Marvel Studios does a lot of things right. With the deep pockets of Disney to back them up, the gang at Marvel has perfected the art of world building. The country of Wakanda is big and beautiful. Admittedly, it took some doing to connect with the kingdom of T’chala, primarily because I’m a western boy with eastern roots and Africa somehow falls between the cracks of east and west. Immersing myself in Black Panther’s world took some work, but was well worth it.
The other thing Marvel Studios does right is ground their superhero flicks into a relatable story. T’chala (Chadwick Boseman) is a prince thrust into leadership sooner than he hoped. To make matters worse, he is forced to correct the one lapse of judgment his father made, which spawned the origin of the film’s villain, Killmonger (Michael B. Jordan). In some way, Killmonger is a ruthless villain, who is on the side of right.
If Disney ever had a “James Bond”-type franchise, they found it in Black Panther. He’s a Wakandian spy who fancies Asian casinos. He has a “Q” in his sister, Shuri (Letitia Wright), a Felix (Martin Freeman), a sassy equal in Okoye (Danai Gurira) and is chasing the plans, the shipments, or whatever to save the world. The only difference is he’s monogamous, frozen on the hard-to-get Nakia (Lupita Nyong’o).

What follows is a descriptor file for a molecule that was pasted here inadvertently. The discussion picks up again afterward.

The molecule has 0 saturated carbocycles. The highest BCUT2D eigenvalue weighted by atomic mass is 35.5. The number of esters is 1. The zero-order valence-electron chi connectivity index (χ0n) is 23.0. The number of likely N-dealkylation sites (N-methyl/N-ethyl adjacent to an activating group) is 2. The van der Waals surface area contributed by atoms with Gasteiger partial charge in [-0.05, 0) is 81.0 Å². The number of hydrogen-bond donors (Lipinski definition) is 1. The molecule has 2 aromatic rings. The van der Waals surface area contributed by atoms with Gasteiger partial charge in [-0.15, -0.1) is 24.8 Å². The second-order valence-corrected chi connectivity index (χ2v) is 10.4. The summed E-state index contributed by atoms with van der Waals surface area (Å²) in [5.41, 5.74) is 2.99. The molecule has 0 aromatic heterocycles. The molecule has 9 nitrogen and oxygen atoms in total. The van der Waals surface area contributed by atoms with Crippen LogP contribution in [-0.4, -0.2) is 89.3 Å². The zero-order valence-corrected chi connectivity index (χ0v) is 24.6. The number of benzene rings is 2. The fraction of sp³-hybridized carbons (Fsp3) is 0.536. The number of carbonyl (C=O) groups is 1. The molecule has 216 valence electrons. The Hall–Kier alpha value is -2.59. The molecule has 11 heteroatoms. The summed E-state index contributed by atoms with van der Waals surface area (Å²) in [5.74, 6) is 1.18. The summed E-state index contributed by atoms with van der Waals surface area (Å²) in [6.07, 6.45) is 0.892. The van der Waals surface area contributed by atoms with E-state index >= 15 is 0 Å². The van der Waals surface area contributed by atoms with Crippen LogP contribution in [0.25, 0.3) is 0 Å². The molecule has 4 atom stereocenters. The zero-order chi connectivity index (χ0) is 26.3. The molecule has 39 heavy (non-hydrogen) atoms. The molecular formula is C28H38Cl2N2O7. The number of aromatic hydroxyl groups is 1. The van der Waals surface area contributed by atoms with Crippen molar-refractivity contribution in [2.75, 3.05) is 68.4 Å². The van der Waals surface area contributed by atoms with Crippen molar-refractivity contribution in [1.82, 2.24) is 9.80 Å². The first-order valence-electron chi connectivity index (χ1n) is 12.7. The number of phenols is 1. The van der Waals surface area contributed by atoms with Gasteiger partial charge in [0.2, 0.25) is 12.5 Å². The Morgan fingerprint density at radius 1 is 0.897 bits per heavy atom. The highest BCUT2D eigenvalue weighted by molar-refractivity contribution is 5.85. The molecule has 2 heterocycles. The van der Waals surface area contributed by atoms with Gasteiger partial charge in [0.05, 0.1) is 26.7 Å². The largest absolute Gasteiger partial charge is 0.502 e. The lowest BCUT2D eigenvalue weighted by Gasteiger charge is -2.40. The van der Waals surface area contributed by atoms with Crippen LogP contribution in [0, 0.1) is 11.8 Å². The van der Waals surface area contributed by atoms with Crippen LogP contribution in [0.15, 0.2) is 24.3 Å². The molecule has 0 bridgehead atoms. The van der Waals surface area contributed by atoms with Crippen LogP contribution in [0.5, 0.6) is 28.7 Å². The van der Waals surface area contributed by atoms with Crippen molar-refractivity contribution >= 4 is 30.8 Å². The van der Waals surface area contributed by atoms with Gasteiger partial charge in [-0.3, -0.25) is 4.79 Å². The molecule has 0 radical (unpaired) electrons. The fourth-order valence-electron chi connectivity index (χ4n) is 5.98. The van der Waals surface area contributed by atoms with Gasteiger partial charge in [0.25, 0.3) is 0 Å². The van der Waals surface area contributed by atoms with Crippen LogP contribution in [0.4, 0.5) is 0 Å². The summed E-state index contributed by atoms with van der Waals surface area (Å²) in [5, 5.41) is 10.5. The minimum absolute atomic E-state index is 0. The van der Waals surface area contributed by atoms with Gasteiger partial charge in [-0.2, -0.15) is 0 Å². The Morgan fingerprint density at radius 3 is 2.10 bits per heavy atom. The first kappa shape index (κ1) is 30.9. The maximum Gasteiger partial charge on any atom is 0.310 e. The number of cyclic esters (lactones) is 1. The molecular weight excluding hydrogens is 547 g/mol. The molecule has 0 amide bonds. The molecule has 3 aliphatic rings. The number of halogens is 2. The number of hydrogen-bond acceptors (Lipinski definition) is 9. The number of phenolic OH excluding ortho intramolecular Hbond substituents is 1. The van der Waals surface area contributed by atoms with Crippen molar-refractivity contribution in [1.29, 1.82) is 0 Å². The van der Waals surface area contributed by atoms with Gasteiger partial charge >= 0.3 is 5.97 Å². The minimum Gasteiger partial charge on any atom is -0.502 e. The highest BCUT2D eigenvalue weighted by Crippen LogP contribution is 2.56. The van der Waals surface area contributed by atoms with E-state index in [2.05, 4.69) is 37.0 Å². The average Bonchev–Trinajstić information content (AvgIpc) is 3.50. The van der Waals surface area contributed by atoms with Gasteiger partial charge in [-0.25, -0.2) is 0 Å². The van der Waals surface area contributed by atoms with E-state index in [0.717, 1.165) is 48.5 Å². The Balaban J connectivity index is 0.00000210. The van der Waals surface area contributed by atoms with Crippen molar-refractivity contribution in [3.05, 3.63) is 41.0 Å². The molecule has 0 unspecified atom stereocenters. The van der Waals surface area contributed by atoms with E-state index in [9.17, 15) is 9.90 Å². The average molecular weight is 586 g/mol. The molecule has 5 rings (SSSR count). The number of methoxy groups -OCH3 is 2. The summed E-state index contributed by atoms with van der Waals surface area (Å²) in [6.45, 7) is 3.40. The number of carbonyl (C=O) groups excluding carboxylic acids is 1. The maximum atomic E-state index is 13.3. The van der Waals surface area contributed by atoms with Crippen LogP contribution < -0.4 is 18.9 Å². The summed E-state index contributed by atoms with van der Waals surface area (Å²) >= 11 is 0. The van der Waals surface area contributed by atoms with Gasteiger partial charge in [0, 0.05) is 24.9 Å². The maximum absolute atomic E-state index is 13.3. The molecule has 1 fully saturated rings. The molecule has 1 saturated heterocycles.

The final joy of Black Panther is that it sits perfectly in the MCU and the future of Wakanda is about to open up in Avengers: Infinity War.
Writer/director Ryan Coogler admirably takes command of a Marvel movie and deserves his spot next to James Gunn, the Russo brothers and the other creatives responsible for a now well-rounded inclusive universe.
If there is a flaw in Black Panther, it’s that T’chala most of the time takes a back seat to his amazing co-stars. T’chala is a low-key hero surrounded by a colorful cast.
Black Panther (2018) Written and directed by Ryan Coogler. Starring Chadwick Boseman, Michael B. Jordan, Lupita Nyong’o, Danai Gurira, Martin Freeman, Andy Serkis, Forest Whitaker and Angela Bassett.